This is the fourth in a series of posts about the Art Deco resources at the Cooper Hewitt, Smithsonian Design Museum library. Each post will highlight primary resources which contain the styles and designs of the Art Deco era. These resources are divided into seven categories- world’s fair publications, interior and architecture books, trade catalogs, graphic design, pattern books, and picture files. This guide is not an exhaustive summary and these featured resources are just a portion of what awaits Art Deco enthusiasts and researchers in the Cooper Hewitt library collection.
Trade catalogs offer a period snapshot into business, technology, marketing, consumption, and design over the decades. In the collection at the Cooper Hewitt, Smithsonian Design Museum library, there is a diverse view into the Art Deco era through materials, like industrial glass, to design components, like furniture frames. The Library’s trade literature covers all parts of the design process and all levels of consumer. Much like in the World’s Fair materials, through trade catalogs it is easy to trace the wide-spread influence of Art Deco style.These trade publications span across the United States and Europe, offering individual objects, sets, full suites, and architectural components.
On a large scale, companies like Atlantic Terra Cotta Company quickly picked up on the Art Deco style elements coming out of Paris. They emphasized the customers’ ability to customize building facades with their various components, which featured popular geometric patterns, lettering, and friezes. They even advertise their impact on the newly emerging New York City skyline.
Bathrooms were even Art Deco’d out. The American Radiator Company’s trade catalog circa 1936 shows the evolution of the Art Deco movement into all rooms of the house and its expansion into more consumer price points. This specific ad shows an all-in-one sink, mirror, cabinet, and hamper. The streamlined product comes with little to no ornamentation or luxury materials compared to traditional Art Deco.
Still aware of the luxury market, the American Radiator Company offers a streamline-evolved version of Art Deco luxury and style. Another model bathroom features a marble facade to match the toilet while concealing the cabinets and a toilet tank.
On a smaller scale, individual consumers could mail-order decorative objects to accentuate the modernity around them. One company that offered these luxuries and had many notable designs embodying the Art Deco movement was Revere Copper and Brass Incorporated (Rome, NY). Their gift catalog from 1936 has the Normandie pitcher, designed by Peter Muller-Munk, a classic, streamlined design, alongside the Manhattan Cocktail Set, designed by Norman Bel Geddes, with a centerpiece to match.
Other designs sold by Revere Copper and Brass played with other interests of the moment. One lamp, in the shape of a fashionable woman, is advertised for “discreetness” in aiding the user with its light without overwhelming them. To highlight another popular activity a whole section is dedicated to smoking accessories. The ashtrays play with movement, astrology, and geometric shapes while also indicating an increased interest in socializing.
Abroad the same rang true, the totalizing effect of the Art Deco style was applied to everything. Danish designer Georg Jensen’s catalogs show elements of the style throughout the products of the workshop, ranging from jewelry to flatware and other table settings.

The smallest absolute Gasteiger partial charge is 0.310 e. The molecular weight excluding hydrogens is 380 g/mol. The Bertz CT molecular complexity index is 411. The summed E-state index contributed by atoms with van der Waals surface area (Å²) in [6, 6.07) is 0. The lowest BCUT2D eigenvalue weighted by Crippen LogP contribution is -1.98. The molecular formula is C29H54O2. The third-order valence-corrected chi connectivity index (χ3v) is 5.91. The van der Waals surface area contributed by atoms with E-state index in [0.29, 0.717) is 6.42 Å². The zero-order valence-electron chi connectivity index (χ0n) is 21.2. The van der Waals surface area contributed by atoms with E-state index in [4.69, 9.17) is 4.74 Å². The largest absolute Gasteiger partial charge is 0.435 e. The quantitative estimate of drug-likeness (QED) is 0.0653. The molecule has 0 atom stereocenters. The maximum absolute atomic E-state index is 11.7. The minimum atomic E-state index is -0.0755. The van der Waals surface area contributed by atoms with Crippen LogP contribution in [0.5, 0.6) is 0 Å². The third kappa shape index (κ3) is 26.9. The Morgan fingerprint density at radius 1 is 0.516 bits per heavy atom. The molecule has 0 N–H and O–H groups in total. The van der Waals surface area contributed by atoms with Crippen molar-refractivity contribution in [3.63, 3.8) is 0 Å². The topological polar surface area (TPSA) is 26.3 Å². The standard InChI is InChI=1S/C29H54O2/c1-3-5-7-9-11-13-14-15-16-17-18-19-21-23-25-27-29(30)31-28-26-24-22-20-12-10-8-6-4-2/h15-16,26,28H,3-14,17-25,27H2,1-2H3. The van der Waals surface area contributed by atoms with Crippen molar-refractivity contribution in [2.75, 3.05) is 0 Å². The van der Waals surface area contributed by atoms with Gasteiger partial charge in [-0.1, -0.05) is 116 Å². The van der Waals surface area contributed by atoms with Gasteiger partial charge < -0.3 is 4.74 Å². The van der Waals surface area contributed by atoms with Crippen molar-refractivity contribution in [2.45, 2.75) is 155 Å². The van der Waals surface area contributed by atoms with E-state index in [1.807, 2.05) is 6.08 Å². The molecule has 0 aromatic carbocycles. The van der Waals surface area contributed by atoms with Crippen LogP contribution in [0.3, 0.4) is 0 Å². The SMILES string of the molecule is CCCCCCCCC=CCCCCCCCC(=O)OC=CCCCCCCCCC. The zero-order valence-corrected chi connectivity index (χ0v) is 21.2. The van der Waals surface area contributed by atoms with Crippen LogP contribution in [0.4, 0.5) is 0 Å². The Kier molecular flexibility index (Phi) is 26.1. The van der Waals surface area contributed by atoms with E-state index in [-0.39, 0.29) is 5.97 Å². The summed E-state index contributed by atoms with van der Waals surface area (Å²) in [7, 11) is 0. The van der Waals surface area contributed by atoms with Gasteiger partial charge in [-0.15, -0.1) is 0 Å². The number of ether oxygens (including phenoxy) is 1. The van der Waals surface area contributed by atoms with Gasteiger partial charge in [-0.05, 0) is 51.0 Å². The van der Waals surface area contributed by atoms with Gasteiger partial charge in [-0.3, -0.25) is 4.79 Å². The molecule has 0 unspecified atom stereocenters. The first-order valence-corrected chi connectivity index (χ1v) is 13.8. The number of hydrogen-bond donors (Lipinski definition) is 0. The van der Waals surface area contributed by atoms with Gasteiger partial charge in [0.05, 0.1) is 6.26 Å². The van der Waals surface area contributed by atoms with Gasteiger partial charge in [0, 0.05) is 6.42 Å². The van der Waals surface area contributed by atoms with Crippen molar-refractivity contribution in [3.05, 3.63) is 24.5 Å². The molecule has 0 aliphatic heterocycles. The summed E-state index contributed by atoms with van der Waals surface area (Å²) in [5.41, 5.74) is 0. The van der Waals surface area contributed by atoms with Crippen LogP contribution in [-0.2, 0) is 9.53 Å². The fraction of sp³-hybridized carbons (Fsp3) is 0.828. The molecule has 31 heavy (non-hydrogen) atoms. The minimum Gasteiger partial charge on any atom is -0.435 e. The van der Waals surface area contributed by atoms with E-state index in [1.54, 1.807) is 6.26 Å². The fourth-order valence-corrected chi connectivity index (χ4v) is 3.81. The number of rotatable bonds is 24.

The Art Deco influence continued around the world; for example, lighting company Morel from the Czech Republic played with geometric shapes and arrangements in their lighting products.
From the British Aluminum Company in 1931, there are examples of how architects were integrating aluminum into their buildings. Featuring interior and exterior space, this catalog shows the influence of Art Deco design around the globe, including countries such as the United Kingdom and South Africa. The cover also features a symmetrical geometric formation with two antelope, an Art Deco favorite, leaping towards the edges.
Atlantic Terra Cotta Stock Designs
Call Number: 052415
Published by/created: Atlantic Terra Cotta Company, New York, N.Y., c1925
Stock designs for the Atlantic Terra Cotta Company in New York City. The catalog offers information on where to see their products in use and offers all imaginable terra cotta needs. Available in English.
American Radiator Company
Call Number: 050222
Published by/created: American Radiator Company, New York, N.Y., 1936?
A trade catalog for the American Radiator Company featuring bathroom utility units, lavatory units, bath-shower unit, steel kitchen units, and more. Available in English.
Gifts : 1937 // Revere Copper and Brass Inc
Call Number: 047045
Published by/created: Revere Copper and Brass Incorporated, Rome, N.Y., c1936
Gifts for the upcoming holiday season from the Revere Copper and Brass Incorporated, a part of Rome Manufacturing Company Division in Rome, New York. Dense with images and descriptions of stylish home décor in the latest Art Deco fashion. Available in English.
Georg Jensen smykker
Call Number: 046102
Published by/created: George Jensen sølvsmedie, København, 1938
Catalog for the Georg Jensen workshop in 1938 featuring jewelry, tableware, and more. Available in Danish.
Morel a spol., Praha. M35
Call Number: NK2115.5.L5M674 1935
Published by/created: Morel a spol., Prague, Czechia, 1935?
A trade catalog for the Czech lighting company, Moral a spol., with lighting fixtures, lamp shades and light bulbs. Many but, not all, of the products have an Art Deco influence. Available in Czech.
Aluminum in Architecture and decoration
Call Number: 044837
Published by/created: British Aluminum Co., Ltd., London, 1931
British Aluminum Company’s catalog of aluminum products and how these products have been used across the globe.